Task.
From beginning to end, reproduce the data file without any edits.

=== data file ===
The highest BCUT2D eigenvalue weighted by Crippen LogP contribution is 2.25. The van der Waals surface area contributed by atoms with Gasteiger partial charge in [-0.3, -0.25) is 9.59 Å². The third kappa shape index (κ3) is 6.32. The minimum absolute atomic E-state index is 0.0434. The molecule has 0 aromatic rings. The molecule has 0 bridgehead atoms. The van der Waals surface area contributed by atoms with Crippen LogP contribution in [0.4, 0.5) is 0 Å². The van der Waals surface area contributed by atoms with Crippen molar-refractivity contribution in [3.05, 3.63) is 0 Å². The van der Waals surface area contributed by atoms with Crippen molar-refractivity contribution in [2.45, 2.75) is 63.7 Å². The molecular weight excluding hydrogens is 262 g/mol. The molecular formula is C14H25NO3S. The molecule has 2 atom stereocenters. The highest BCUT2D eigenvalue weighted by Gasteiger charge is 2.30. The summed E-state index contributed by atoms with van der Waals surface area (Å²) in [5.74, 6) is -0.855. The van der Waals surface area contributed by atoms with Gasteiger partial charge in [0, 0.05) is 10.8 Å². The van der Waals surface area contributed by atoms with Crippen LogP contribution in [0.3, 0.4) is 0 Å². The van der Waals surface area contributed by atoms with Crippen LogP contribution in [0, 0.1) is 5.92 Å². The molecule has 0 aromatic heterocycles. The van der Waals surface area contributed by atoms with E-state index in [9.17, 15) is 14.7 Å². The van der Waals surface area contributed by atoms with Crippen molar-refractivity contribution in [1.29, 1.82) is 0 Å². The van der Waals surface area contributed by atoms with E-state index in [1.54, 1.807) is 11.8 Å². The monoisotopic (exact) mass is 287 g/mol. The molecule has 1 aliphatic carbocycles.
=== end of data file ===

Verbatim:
The highest BCUT2D eigenvalue weighted by Crippen LogP contribution is 2.25. The van der Waals surface area contributed by atoms with Gasteiger partial charge in [-0.3, -0.25) is 9.59 Å². The third kappa shape index (κ3) is 6.32. The minimum absolute atomic E-state index is 0.0434. The molecule has 0 aromatic rings. The molecule has 0 bridgehead atoms. The van der Waals surface area contributed by atoms with Crippen LogP contribution in [0.4, 0.5) is 0 Å². The van der Waals surface area contributed by atoms with Crippen molar-refractivity contribution in [3.05, 3.63) is 0 Å². The van der Waals surface area contributed by atoms with Crippen molar-refractivity contribution in [2.45, 2.75) is 63.7 Å². The molecular weight excluding hydrogens is 262 g/mol. The molecular formula is C14H25NO3S. The molecule has 2 atom stereocenters. The highest BCUT2D eigenvalue weighted by Gasteiger charge is 2.30. The summed E-state index contributed by atoms with van der Waals surface area (Å²) in [5.74, 6) is -0.855. The van der Waals surface area contributed by atoms with Gasteiger partial charge in [0, 0.05) is 10.8 Å². The van der Waals surface area contributed by atoms with Crippen LogP contribution in [0.3, 0.4) is 0 Å². The van der Waals surface area contributed by atoms with Crippen LogP contribution in [0, 0.1) is 5.92 Å². The molecule has 0 aromatic heterocycles. The van der Waals surface area contributed by atoms with E-state index in [9.17, 15) is 14.7 Å². The van der Waals surface area contributed by atoms with Crippen molar-refractivity contribution in [1.29, 1.82) is 0 Å². The van der Waals surface area contributed by atoms with E-state index in [1.54, 1.807) is 11.8 Å². The monoisotopic (exact) mass is 287 g/mol. The molecule has 1 aliphatic carbocycles.